James Batchelor & Collaborators

Thoughts On Deepspace

> Thoughts on Mapping

I remember how much I loved my childhood desk, which had a map of the world on its surface. It was communicative and expressive, yet at the same time mysterious and romantic. Presenting the world as flat, I was endlessly curious about its edges. A map in its minimal elegance tempts our imagination about what is left out, what it does not show.

I was particularly interested in the white mass at the bottom of the desk – a continent with no cities. Antarctica was a mysterious place that I wanted to discover. My first major work ISLAND was partly inspired by writings of early Antarctic explorers and the difficulties they encountered in mapping an environment that had so few visual markers. I was extremely fortunate that the then Director of the Institute for Marine and Antarctic Studies in Hobart, Professor Mike Coffin, decided to come and see ISLAND. After this encounter, we met to imagine ways that we could work together. He asked if I would like to work on a research expedition at sea and I was immediately fascinated by the potential. To have an opportunity to go to Antarctica and research it through my own body was a dream.

Nearly two years later in January 2016, I joined a team of 60 scientists, students, artists and ship’s crew on an expedition t o the sub-Antarctic Heard and McDonald Islands. Not Antarctica itself, but equally fascinating. Floating on the ocean’s surface in one of the most isolated places on Earth, science and art processes converged with surprising synergies. It was a particularly unique and inspiring space to study and research the body in movement. On a constantly moving platform, simply searching for stillness and stability was a task in itself. It was a relentless project, for two months at sea; it demanded extreme patience and flexibility to meet the myriad of challenges that exist in such harsh environments. The isolation, confinement and repetitiveness of our daily experience prompted a profoundly unique approach to space and time. From this unfamiliarity, I developed a particular sensitivity to the body.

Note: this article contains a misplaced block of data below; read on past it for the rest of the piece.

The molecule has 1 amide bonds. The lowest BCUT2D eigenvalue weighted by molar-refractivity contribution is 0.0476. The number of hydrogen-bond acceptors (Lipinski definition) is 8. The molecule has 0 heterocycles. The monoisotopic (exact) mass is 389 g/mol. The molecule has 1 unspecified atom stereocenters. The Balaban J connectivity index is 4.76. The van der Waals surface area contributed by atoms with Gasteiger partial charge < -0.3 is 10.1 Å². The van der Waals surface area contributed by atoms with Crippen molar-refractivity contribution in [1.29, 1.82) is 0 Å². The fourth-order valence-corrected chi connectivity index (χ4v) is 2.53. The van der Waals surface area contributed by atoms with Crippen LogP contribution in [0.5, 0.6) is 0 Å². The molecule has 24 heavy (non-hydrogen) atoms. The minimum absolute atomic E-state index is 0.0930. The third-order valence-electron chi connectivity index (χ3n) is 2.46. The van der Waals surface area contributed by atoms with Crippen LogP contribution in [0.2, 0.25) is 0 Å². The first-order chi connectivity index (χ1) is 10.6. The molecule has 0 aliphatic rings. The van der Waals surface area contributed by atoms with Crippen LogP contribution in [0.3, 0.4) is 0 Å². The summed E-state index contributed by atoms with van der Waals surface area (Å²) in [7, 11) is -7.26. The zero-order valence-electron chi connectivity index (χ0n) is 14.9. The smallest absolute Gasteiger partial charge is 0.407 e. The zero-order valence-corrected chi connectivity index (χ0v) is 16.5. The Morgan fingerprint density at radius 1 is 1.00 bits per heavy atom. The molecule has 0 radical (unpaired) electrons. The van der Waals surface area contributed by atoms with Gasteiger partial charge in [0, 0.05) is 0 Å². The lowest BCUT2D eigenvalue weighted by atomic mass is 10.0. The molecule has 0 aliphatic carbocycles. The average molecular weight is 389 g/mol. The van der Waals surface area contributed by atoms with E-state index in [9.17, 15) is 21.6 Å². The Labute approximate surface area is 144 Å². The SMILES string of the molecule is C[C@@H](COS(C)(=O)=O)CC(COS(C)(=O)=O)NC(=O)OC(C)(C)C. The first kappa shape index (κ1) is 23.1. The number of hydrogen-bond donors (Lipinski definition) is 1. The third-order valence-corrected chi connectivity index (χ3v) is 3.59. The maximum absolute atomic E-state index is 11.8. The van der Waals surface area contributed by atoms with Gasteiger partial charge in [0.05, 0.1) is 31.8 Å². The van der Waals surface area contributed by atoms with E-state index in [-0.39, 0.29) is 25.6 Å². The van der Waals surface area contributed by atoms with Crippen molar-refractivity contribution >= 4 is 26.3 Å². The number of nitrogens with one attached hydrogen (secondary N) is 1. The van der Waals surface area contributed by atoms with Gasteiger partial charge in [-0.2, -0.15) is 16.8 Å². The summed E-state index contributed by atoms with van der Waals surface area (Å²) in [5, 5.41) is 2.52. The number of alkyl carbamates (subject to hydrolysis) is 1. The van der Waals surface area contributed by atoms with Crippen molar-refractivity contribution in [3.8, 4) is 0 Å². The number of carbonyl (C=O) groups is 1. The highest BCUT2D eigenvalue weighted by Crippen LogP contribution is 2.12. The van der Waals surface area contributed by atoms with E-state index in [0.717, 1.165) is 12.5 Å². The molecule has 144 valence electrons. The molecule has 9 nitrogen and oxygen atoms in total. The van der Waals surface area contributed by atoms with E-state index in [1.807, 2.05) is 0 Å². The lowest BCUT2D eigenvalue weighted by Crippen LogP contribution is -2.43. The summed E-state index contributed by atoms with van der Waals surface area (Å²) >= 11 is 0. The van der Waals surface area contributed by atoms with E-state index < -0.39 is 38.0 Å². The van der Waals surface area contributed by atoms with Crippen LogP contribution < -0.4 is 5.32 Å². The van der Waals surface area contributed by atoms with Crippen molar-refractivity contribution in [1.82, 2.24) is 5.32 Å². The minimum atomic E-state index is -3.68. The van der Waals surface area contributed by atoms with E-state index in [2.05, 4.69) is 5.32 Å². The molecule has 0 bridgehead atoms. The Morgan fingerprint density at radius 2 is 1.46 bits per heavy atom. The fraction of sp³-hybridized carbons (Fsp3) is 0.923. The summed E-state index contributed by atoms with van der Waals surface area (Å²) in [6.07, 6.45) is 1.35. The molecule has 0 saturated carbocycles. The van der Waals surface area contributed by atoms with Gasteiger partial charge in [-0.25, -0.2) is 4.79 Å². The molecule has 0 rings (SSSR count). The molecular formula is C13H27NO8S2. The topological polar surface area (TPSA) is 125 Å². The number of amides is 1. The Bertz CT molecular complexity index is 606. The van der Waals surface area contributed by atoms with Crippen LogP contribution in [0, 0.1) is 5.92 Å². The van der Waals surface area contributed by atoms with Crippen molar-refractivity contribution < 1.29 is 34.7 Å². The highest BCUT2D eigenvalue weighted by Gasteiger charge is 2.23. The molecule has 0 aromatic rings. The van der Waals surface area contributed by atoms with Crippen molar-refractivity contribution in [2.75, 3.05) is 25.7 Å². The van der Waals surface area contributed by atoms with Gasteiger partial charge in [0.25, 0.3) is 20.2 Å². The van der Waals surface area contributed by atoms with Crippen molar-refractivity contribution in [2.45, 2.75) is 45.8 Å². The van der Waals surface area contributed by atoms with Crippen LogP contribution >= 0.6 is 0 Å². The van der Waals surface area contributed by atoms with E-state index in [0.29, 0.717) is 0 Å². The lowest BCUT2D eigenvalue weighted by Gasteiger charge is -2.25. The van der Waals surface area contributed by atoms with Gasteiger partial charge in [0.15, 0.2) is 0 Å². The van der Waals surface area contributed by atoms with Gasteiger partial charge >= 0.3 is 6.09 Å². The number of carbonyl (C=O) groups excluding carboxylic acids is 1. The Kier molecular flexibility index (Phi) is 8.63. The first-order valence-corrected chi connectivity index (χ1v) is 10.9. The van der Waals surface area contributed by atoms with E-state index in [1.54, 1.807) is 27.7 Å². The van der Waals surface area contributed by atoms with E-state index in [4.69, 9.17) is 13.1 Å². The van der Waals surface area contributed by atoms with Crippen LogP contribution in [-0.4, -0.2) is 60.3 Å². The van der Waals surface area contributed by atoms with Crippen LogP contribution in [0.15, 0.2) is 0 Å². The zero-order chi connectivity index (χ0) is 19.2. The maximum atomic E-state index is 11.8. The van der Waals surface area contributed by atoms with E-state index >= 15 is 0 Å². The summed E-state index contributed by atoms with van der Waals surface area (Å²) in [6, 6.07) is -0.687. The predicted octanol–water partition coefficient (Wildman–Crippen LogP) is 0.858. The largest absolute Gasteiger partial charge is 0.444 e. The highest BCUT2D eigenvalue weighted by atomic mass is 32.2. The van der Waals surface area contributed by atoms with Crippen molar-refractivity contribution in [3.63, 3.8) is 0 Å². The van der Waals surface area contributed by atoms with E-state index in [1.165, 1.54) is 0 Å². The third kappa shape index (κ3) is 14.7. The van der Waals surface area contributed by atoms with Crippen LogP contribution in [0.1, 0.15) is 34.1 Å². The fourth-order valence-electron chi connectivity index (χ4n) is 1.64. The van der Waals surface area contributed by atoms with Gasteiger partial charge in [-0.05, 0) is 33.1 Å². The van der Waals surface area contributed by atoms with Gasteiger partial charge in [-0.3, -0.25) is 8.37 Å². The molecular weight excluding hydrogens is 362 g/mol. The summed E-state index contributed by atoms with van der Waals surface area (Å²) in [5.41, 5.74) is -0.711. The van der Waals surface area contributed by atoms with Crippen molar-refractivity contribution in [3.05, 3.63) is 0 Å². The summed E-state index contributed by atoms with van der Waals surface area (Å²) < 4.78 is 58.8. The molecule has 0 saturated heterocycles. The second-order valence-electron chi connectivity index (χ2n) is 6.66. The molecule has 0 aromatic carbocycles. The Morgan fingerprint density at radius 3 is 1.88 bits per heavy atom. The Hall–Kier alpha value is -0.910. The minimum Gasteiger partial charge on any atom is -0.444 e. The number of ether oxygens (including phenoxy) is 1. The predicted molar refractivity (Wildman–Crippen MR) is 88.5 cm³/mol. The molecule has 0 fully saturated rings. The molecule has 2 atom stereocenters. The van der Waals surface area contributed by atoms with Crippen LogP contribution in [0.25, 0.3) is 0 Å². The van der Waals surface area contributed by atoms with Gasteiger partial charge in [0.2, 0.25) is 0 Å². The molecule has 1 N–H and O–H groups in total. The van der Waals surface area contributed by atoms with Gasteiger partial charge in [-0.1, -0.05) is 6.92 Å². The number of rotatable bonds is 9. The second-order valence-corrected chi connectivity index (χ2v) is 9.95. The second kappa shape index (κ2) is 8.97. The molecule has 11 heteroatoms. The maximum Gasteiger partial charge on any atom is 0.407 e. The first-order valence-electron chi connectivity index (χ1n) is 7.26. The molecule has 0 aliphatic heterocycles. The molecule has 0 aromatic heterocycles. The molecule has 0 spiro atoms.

In embarking on this expedition, my primary question was; could my body be a map? I wondered how it could be a record and what information it could hold in its physical intelligence.

In dealing with this task, I had to determine what I wanted to map. For many weeks we saw only endless ocean from horizon to horizon. I got to know the ocean intimately – its colours, patterns and movement. Occasionally I would peer through a porthole window to see beneath its surface. Despite its mesmerising visual beauty, I craved contact with it. So far my experience relied heavily on what I could see, what I needed was touch and sensation.

I would visit the Operations Room where the acoustic instruments were generating maps of the environment beneath the ship in real time. Taking note of the depth, I liked to see how long it would take me to run that distance on the treadmill, imagining myself running vertically downwards towards the ocean floor. Running on a treadmill on the ocean is an extremely profound experience, almost impossible to do without holding on. Carried by the movement of the ship, you are continuously running on many different planes. I discovered that although I was not physically in contact with the ocean, by simply being on the ship, I was experiencing its motion. I found that I had to learn again how my body would walk, run, sleep, eat, and breathe with its relentless presence.

Master sculptor Barbara Hepworth once said ‘I, the sculptor, am the landscape.’ Her relationship to the material world was one of communicating; transmitting form, intuition and intelligence from body to body. ‘I cannot write anything about landscape without writing about the human figure and the human spirit inhabiting the landscape – the balance of sensation and the evocation of man in his universe.’

While on the expedition, I discovered that the environment that I could most meaningfully engage with physically, was the one I was in contact with; the ship itself. Inspired by Hepworth, I began a process of understanding the ship by touch. I thought about my skin, the largest organ of the body, as the first contact point with the ship. Through the immediacy of touch, I could map the ship’s environment and measure it against my body as a ‘known’ quantity.

It was a process in experimental cartography: interrogating form, documentation and translation. Each day I would set up improvisations in different areas of the ship, moulding my body around its surfaces, measuring the distance between points in space. I would also film these improvisations; sometimes from my own perspective, other times from afar.